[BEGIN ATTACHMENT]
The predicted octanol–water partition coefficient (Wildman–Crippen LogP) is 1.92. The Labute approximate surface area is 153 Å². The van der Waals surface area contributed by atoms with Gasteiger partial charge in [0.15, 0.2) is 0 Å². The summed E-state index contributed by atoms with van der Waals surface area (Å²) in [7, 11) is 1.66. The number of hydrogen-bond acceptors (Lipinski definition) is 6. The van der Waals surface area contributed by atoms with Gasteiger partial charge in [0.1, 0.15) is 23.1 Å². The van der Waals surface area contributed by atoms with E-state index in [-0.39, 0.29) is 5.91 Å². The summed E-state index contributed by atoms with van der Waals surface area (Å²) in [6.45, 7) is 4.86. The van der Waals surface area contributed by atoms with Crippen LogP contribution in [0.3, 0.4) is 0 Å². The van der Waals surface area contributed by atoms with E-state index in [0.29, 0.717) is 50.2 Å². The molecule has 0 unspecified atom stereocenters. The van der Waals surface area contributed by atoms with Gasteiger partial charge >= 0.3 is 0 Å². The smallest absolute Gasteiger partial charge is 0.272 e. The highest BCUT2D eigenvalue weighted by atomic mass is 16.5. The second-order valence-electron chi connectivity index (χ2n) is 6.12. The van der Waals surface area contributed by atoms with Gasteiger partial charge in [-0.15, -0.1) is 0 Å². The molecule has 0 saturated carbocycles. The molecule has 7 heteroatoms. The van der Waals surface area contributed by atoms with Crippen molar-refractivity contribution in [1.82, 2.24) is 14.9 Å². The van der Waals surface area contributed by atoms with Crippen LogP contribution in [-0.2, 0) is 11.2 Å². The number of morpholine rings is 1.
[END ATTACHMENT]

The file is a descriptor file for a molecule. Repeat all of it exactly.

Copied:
The predicted octanol–water partition coefficient (Wildman–Crippen LogP) is 1.92. The Labute approximate surface area is 153 Å². The van der Waals surface area contributed by atoms with Gasteiger partial charge in [0.15, 0.2) is 0 Å². The summed E-state index contributed by atoms with van der Waals surface area (Å²) in [7, 11) is 1.66. The number of hydrogen-bond acceptors (Lipinski definition) is 6. The van der Waals surface area contributed by atoms with Gasteiger partial charge in [0.1, 0.15) is 23.1 Å². The van der Waals surface area contributed by atoms with E-state index in [-0.39, 0.29) is 5.91 Å². The summed E-state index contributed by atoms with van der Waals surface area (Å²) in [6.45, 7) is 4.86. The van der Waals surface area contributed by atoms with Crippen LogP contribution in [0.3, 0.4) is 0 Å². The van der Waals surface area contributed by atoms with E-state index in [0.29, 0.717) is 50.2 Å². The molecule has 0 unspecified atom stereocenters. The van der Waals surface area contributed by atoms with Gasteiger partial charge >= 0.3 is 0 Å². The smallest absolute Gasteiger partial charge is 0.272 e. The highest BCUT2D eigenvalue weighted by atomic mass is 16.5. The second-order valence-electron chi connectivity index (χ2n) is 6.12. The van der Waals surface area contributed by atoms with Gasteiger partial charge in [-0.15, -0.1) is 0 Å². The molecule has 0 saturated carbocycles. The molecule has 7 heteroatoms. The van der Waals surface area contributed by atoms with Crippen molar-refractivity contribution in [1.82, 2.24) is 14.9 Å². The van der Waals surface area contributed by atoms with Crippen LogP contribution in [-0.2, 0) is 11.2 Å². The number of morpholine rings is 1.